Saturday, June 20, 2009

Red Pen Alert!!

I would love to peek inside of the mind of a child. It should be filled with fantastical ideas and wonderment. I'll bet that all the world's problems could be solved by looking at everything through a child's eyes. Only then, might I be able to appreciate the added artistry of this card to its full potential.

If an adult did this butchery, I would think that they were either, drunk, high, Forrest Gump or extremely bored and distracted. What did poor Al Weis ever do to the person responsible for this masterpiece?

As you can tell by the scan, someone really loves the red pen. The words "White Sox" are helped along by a red ink stripe that isn't quite level. The "Sox" logo on the hat is filled in with red ink. The Topps 1963 All-Star Rookie trophy has changed from a yellow to a somewhat carefully lined red ink.

Al's eyes are mostly reddened and he's sporting a wonderful loopy red five o'clock shadow. He almost looks like the caricature of an old timey robber. Completing this outfit are streaks of red on each sleeve. The right side of Al gets the broad strokes of red ink, while the left side seems to suffer from a smudgy transfer.

Tiny red dots make an appearance just below the H in White Sox, under the newly red banner. There appears to be red across the field behind Al, but that is not red ink, that is actually part of the picture. The dirt between the field and the stands just shows up in a reddish hue.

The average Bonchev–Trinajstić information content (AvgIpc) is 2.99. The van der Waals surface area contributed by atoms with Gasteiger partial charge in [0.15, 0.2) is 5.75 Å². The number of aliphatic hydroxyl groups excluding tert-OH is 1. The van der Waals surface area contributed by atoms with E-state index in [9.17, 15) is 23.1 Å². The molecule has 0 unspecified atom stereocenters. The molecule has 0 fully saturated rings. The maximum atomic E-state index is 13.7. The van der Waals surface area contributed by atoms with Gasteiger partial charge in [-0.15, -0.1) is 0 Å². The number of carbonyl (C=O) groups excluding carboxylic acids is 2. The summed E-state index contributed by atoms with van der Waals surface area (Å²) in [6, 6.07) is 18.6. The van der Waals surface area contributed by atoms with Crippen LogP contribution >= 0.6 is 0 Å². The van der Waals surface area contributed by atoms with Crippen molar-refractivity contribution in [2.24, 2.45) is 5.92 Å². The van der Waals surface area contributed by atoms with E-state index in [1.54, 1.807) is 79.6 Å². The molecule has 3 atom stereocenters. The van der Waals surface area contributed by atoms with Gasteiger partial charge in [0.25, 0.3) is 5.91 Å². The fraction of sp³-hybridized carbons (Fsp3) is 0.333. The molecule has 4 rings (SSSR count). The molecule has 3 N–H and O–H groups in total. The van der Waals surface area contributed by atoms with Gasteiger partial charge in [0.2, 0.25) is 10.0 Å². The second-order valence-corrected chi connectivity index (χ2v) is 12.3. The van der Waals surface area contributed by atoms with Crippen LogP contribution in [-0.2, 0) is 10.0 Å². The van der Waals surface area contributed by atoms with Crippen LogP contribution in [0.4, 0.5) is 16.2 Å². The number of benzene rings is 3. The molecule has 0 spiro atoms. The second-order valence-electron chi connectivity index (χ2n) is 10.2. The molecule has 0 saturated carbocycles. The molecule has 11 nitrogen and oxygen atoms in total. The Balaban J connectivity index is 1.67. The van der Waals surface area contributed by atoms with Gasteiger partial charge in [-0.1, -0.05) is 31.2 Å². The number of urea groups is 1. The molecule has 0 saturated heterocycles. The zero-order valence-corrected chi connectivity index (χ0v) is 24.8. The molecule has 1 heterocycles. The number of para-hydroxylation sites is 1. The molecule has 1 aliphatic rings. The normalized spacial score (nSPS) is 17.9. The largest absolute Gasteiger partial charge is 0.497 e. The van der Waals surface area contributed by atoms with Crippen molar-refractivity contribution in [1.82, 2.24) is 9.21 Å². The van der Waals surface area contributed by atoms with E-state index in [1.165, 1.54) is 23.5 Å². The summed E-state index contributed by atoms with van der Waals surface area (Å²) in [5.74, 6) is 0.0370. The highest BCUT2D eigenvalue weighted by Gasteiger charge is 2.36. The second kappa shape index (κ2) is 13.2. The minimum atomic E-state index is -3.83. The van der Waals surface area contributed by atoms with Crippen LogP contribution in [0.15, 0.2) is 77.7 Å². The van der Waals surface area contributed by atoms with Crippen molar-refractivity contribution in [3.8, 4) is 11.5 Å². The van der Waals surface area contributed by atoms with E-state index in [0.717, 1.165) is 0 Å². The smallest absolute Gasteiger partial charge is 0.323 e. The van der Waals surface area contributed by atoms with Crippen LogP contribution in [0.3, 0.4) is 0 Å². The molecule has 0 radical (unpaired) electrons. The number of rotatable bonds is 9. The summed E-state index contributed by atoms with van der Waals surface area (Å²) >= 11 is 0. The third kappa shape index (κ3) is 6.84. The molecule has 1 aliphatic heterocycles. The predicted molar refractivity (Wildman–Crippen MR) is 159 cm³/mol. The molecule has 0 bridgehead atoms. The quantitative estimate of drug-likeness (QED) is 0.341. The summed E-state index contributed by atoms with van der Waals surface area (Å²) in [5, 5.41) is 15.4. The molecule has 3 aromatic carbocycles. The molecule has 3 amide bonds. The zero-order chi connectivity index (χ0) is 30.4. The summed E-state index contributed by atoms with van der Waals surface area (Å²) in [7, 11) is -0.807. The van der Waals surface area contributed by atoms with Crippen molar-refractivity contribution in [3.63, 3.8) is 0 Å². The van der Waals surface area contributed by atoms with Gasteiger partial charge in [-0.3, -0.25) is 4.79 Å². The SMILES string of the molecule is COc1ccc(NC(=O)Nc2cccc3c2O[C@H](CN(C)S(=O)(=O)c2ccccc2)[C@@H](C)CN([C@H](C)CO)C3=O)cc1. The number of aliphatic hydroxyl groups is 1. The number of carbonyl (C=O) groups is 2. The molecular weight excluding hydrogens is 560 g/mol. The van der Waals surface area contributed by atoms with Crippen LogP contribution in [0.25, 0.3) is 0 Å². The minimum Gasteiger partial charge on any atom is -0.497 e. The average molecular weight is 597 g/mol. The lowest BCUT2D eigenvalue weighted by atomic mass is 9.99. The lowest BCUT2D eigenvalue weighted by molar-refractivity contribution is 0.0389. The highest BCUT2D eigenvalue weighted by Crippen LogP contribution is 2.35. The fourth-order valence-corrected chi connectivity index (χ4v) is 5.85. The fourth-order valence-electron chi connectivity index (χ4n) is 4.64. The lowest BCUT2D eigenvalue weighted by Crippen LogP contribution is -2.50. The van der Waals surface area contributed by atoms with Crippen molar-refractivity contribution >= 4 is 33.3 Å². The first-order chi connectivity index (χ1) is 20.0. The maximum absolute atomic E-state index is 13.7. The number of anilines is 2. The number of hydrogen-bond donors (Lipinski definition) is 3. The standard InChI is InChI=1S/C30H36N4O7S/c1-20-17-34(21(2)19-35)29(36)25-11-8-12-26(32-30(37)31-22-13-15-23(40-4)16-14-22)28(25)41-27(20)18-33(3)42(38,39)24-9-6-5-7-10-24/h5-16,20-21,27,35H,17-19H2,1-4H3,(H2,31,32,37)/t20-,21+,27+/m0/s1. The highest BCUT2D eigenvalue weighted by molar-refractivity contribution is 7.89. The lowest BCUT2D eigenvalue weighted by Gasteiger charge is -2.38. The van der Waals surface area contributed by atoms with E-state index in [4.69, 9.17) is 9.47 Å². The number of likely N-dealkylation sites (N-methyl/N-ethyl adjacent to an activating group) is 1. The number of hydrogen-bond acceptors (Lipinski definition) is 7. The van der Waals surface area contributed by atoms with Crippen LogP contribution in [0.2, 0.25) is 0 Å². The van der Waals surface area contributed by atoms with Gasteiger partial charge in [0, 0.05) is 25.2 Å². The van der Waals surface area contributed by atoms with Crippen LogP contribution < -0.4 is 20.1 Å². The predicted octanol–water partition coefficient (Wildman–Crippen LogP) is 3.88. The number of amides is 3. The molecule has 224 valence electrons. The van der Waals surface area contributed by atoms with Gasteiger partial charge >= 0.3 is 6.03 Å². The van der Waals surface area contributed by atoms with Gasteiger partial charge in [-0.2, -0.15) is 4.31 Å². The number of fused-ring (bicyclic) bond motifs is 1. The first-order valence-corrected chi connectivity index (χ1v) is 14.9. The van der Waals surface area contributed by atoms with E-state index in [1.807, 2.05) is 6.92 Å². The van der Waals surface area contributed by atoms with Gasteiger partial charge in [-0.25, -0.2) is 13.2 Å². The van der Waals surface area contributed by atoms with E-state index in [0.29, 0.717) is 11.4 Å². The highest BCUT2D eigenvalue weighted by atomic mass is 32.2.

Lest red be the color of choice here, blue ink makes a subtle appearance. There is a mostly vertical straight line coming down onto Al's left shoulder. Curiously, the puzzling part of the blue ink comes just underneath Al's belt line. Can this be a clue into the mind of the inking artist?

It looks like "ISJ" written in blue ink over Al Weis' lap. What does it all mean? One can only speculate the meaning of this. Perhaps this was the artist's initials? Maybe it is a crudely written infinity sign. Could Al Weis be infinity? Since Al was on the White Sox and the 1969 Mets team, could this be a Cubs fan's revenge on Al?

We may never know the answers to this doctored card, but we can appreciate this as an interesting artifact from (hopefully) a child's mind.

2 comments:

Andy said...

Did I send you this card?

White Sox Cards said...

It was a while ago, but I'm pretty sure that you did. It was one of three 1960 cards that had pen scribblings on them.